Paterberg in Kluisbergen
|Gain in altitude||48 m (157 ft)|
|Length of climb||400 m (1,300 ft)|
|Maximum elevation||80 m (260 ft)|
|Average gradient||12.5 %|
|Maximum gradient||20 %|
The Paterberg is a hill in the municipality of Kluisbergen, in the Belgian province of East Flanders. With its top at 80 m, its is one of many hill formations in the Flemish Ardennes, close to Wallonia. The slopes of the hill were unpaved until 1986, when a local farmer paved the road in cobbles because he wanted the Tour of Flanders cycling race to pass by his house. The cobbled climb became one of the iconic sites of Belgian cycling, and in 1993 the road of the Paterberg was classified as a protected monument.
The hill is best known from cycling, where it is a regular climb in the Flemish races in spring, most notably the Tour of Flanders. Together with the Koppenberg and Oude Kwaremont it is one of the most arduous climbs in the region, because of its steep slopes and narrow cobbled road. Its average gradient is 12,5% with its steepest point, 20%, stretching for more than 100 m.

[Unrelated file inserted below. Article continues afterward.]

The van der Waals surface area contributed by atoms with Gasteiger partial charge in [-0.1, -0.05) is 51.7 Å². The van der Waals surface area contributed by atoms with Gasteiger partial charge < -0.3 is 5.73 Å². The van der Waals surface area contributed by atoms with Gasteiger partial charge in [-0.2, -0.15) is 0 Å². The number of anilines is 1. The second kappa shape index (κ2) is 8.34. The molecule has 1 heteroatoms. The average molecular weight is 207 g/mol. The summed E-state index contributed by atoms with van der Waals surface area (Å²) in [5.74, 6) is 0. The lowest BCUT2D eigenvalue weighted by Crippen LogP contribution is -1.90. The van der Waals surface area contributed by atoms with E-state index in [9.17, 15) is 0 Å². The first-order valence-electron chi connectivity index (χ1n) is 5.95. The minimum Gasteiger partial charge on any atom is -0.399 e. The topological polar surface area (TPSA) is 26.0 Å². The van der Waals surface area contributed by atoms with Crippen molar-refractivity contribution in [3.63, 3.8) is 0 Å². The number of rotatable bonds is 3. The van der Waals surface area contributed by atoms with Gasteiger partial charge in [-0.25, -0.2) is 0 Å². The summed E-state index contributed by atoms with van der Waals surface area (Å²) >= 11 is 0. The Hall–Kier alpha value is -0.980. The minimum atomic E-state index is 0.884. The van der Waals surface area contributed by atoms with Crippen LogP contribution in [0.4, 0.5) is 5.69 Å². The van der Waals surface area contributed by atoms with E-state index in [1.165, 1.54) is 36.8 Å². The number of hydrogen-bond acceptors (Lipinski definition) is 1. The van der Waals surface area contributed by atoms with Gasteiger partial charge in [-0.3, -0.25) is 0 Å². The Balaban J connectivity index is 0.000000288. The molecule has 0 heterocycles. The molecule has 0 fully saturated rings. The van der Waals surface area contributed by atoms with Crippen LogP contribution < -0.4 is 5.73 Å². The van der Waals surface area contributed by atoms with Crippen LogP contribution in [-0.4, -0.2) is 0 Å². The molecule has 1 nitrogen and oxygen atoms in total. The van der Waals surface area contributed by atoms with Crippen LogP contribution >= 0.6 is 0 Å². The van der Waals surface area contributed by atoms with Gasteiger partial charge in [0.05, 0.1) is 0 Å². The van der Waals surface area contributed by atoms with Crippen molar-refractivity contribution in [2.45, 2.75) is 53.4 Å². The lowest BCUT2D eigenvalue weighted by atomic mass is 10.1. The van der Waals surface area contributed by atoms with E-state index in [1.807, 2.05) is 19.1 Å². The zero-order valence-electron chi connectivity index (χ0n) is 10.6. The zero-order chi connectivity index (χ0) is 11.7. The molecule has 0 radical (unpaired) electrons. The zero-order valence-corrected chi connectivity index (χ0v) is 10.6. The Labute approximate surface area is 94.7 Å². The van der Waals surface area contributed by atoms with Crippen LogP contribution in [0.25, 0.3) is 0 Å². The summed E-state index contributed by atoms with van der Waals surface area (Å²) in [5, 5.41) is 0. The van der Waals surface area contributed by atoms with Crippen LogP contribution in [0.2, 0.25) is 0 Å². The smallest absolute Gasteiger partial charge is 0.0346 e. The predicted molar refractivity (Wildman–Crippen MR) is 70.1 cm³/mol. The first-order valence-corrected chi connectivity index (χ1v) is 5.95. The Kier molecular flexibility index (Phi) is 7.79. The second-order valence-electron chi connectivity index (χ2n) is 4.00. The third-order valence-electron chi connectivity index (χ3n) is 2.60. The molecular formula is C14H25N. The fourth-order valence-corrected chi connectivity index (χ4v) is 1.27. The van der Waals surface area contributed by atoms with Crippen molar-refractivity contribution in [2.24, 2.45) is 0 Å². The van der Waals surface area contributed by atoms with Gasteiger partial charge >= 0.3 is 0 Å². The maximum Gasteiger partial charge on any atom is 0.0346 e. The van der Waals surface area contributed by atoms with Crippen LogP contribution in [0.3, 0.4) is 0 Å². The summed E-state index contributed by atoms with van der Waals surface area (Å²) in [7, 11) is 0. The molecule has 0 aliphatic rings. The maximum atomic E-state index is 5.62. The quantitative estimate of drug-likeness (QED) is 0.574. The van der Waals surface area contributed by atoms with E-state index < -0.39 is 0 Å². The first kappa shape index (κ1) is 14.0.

The Paterberg was included in the Tour of Flanders every time since its first inclusion in 1986, a record it shares only with the Kwaremont. Until 2011 it was usually part of a trio of climbs in the race trajectory, located in between the Oude Kwaremont and Koppenberg, but far before the finish. Since 2012 it is the ultimate climb of the Tour of Flanders, as part of the restyling of the race. Riders needed to climb the hill three times in 2012 and 2013 and two times as from 2014. Because of its place as ultimate difficulty, it often marks the decisive site of the race. 
Balustrades being placed before the 2014 Tour of Flanders
- Cyclingnews (25 November 2014). "Tour of Flanders gets two more climbs". CyclingNews. Retrieved 28 May 2015.